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Remote landing capability
Should Discovery’s STS-121 spacewalkers be forced to make a serious heat shield repair, the chances of which NASA officials believe to be extremely remote, flight controllers could opt to try to save the orbiter without endangering its astronaut crew.
Herring said that a 28-foot (8.5-meter) cable packed in the orbiter’s middeck has been certified to fly in just such a situation, which would keep an astronaut crew aboard the ISS while the orbiter returns home on remote control.
“It’s kind of like a jumper cable that would only be used in an event where you had done a repair, but couldn’t be 100 percent certain [it] would be something that would be flight worthy with a crew,” Herring said.
The cable would connect an avionics bay in Discovery’s middeck with the controls one level up on its flight deck, effectively allowing flight controllers in Houston to perform landing activities currently done by shuttle astronauts.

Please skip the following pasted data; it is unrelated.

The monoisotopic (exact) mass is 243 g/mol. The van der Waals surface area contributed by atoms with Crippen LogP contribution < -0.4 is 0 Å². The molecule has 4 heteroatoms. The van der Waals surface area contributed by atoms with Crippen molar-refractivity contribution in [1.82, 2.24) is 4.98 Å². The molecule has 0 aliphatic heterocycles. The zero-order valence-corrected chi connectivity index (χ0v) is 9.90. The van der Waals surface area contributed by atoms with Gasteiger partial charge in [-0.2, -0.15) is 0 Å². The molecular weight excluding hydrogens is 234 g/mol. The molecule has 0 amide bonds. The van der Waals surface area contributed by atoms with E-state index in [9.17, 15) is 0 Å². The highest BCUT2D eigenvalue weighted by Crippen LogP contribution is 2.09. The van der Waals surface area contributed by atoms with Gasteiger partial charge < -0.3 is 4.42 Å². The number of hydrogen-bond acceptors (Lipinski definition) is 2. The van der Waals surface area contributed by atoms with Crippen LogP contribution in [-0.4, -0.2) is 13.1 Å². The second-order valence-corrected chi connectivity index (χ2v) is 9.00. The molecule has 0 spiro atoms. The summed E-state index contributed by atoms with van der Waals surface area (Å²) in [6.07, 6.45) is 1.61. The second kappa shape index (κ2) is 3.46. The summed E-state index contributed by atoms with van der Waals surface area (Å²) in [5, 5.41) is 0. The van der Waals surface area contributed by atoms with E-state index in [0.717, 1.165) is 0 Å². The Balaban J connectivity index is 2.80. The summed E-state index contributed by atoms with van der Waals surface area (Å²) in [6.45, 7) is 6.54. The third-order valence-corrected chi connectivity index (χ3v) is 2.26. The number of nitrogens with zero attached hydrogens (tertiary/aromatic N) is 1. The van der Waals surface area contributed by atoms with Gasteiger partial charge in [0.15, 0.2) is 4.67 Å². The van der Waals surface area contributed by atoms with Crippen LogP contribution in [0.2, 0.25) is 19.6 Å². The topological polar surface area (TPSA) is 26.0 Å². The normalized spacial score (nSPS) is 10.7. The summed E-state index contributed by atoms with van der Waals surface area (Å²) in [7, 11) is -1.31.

Those manual activities include starting the shuttle’s auxiliary power units, deploying an air data probe, unstowing the orbiter’s landing gear and releasing its drag chute after landing, Herring said.
“The things that would be manually controlled, this jumper cable allows them to be controlled from mission control,” Herring said.
In such a contingency, Discovery or any future shuttle would land at White Sands Missile Range in New Mexico, NASA said.
“We would not target a landing site at KSC or Edwards Air Force Base [in California],” Herring said. “The prime landing site would be at White Sands because of the wide expanse of the range.”